Monday Madness: Feb 28, ’22

Posted: February 28, 2022

Conflict in Eastern Europe escalates to invasion, fears of energy scarcity, and China stockpiling valuable commodities.


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Audio Transcript

Alrighty everyone welcome back! This is Tavis Kilian with RARE PETRO bringing you another episode of Monday Madness on the last day of February 2022. Russia’s invasion of Ukraine commenced last week, and I’m sure this isn’t news to anyone listening. While there are certainly plenty of interesting things to analyze with that conflict alone, I will be doing my best to focus on stories that pertain to energy in some way. This is in fact the RARE PETRO podcast rather than the RARE CURRENT WORLD EVENTS podcast. Without any further ado, we will begin with commodity prices.

WTI prices got a little bit excited on the announcement of international conflict and ran all the way up to $100 a barrel before settling back down to about $92.50. The last time WTI was at $100 was way back in 2014 when the price was actually taking a trip downwards to where it would eventually become $50 in 2015. The price is already down a little bit from when markets opened this morning as the price sits at $94.69, but it looks like $90 is the new floor for at least the near future. The spread between WTI and Brent has once again widened as Brent is currently $100 and topped out at about $105. Most of this is a result of the conflict between Russia and Ukraine as lots of vital energy infrastructure and just energy resources in general are at stake. Natural gas is the strangest of commodities out there. Last week we saw sustained cold temperatures in the US and more importantly an invasion, but natural gas is now lower in price than just before the conflict started. It was at about 4 and a half dollars before, peaked at just shy of $5, and is now down to $4.40. This could change in the near future depending on energy sanctions, but we will talk more about that if it reaches that point. Basically, both WTI and Brent are up big.

Next is the rig count. This metric has been performing very well this year as we’ve seen double-digit increases multiple times. This week is not one of those weeks. A meager 5 rig increase is nothing exceptional, but still movement in the right direction. The Permian finally sees a little bit of competition this week as the Haynesville steps up to match its 3 rig increase despite having 5 times fewer rigs overall. The Cana Woodford increased its total by 2 rigs, and the Mississippian pushed its own total up one. The only major basin to lose rigs was the Granite Wash which dropped 2 bringing its total to 3. State by state we saw Texas as the winner with 4 rigs (surprise surprise) while Louisianna, Kansas, and New Mexico all tied for second with one rig each. Oklahoma lost itself 2 rigs on the week. Of the wells being drilled there will be a slight emphasis on gas plays rather than oil. The offshore environment saw no change.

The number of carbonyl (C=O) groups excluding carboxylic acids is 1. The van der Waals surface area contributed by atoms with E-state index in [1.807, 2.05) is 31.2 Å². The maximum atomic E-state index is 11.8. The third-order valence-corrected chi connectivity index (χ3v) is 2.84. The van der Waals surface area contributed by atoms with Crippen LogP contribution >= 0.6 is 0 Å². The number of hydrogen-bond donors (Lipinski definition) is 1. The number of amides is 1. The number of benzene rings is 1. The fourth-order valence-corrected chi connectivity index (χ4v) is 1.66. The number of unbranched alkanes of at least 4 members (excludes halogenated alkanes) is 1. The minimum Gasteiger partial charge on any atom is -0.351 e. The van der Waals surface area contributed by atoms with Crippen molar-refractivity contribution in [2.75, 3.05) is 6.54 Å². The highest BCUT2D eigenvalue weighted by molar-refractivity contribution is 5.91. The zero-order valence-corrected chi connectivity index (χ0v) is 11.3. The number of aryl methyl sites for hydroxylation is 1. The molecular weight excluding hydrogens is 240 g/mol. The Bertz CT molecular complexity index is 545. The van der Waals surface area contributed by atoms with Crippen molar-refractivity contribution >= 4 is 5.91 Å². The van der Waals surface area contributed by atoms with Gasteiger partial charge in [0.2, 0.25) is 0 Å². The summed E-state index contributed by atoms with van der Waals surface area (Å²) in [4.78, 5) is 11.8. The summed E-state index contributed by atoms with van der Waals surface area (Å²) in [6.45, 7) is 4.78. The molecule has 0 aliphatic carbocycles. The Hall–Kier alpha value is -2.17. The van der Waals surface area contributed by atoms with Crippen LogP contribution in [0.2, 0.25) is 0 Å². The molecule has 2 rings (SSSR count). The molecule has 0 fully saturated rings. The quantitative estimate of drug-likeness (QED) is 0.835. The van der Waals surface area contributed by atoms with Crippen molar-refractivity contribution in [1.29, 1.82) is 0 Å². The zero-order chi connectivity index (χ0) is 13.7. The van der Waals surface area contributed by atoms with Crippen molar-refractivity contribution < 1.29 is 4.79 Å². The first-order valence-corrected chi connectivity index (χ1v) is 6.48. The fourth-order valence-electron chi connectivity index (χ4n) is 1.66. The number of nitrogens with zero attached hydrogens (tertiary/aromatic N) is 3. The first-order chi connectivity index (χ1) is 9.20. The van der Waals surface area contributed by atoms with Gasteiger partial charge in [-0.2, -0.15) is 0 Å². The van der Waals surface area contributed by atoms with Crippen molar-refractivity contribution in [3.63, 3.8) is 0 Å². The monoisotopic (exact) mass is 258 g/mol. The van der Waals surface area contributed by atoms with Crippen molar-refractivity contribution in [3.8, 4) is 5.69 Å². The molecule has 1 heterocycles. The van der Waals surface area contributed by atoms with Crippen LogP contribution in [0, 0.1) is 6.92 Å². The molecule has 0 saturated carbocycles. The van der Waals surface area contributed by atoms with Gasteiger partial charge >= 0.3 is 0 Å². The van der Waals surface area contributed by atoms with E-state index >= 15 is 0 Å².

Lastly is the inventory report. Trust me, this is much more enjoyable to read on Thursdays on when it is released as the Thirsty Thursday report. Plenty of awesome visuals from graphics to just goofy photos. Not only that, but you also get the opportunity to grow as a mixologist as we feature a new cocktail every week. Who doesn’t want that? Here’s the barebones details in case you missed last week’s report: The EIA predicted a build of 442,000 barrels which would have been smaller than last week’s reported build. The actual build was closer to 4.5 million. If that sounded like a lot to you, hold on to your socks. The API predicted a slightly larger build of 767,000 but also fell short as the actual build was much closer to 6 million. Despite large builds like this, the US domestic crude inventory is still below the historical 5-year range. Current events in Eastern Europe may even increase the world’s demand for US commodities. Russia is the third-largest energy producer, and sanctions against its energy resources will only make the energy crisis in Europe even worse. Gasoline continues its downward trajectory to lower than historical ranges. This week’s draw was only about 600,000 barrels, but it certainly still had an effect on gas prices. Gasoline is up 2.1 cents from last week and it is possible that this invasion in Ukraine will force domestic prices even higher. Again, Russia is a huge player in the world of energy, so sanctions against their energy are going to drive the cost of energy up worldwide. Let’s hope that this doesn’t cause gas prices to skyrocket domestically to the point where rationing is introduced. Propane has been skirting the border, but distillates continue to fall lower and lower outside of the historical range. Again, it is likely that these inventories could be drawn on more aggressively should sanctions be implemented.